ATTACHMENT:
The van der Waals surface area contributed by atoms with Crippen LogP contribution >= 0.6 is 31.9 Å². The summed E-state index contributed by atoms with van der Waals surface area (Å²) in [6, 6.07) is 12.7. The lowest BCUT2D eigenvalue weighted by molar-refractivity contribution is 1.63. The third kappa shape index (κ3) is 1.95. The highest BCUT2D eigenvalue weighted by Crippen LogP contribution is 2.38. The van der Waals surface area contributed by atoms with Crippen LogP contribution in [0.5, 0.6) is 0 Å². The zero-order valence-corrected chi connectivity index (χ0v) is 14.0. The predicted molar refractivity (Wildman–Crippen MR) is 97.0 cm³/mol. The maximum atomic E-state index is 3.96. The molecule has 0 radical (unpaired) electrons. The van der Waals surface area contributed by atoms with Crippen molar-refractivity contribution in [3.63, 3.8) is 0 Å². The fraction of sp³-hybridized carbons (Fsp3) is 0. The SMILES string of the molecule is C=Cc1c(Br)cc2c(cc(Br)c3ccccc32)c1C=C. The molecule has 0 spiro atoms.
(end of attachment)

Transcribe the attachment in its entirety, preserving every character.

The van der Waals surface area contributed by atoms with Crippen LogP contribution >= 0.6 is 31.9 Å². The summed E-state index contributed by atoms with van der Waals surface area (Å²) in [6, 6.07) is 12.7. The lowest BCUT2D eigenvalue weighted by molar-refractivity contribution is 1.63. The third kappa shape index (κ3) is 1.95. The highest BCUT2D eigenvalue weighted by Crippen LogP contribution is 2.38. The van der Waals surface area contributed by atoms with Crippen LogP contribution in [0.5, 0.6) is 0 Å². The zero-order valence-corrected chi connectivity index (χ0v) is 14.0. The predicted molar refractivity (Wildman–Crippen MR) is 97.0 cm³/mol. The maximum atomic E-state index is 3.96. The molecule has 0 radical (unpaired) electrons. The van der Waals surface area contributed by atoms with Crippen molar-refractivity contribution in [3.63, 3.8) is 0 Å². The fraction of sp³-hybridized carbons (Fsp3) is 0. The SMILES string of the molecule is C=Cc1c(Br)cc2c(cc(Br)c3ccccc32)c1C=C. The molecule has 0 spiro atoms.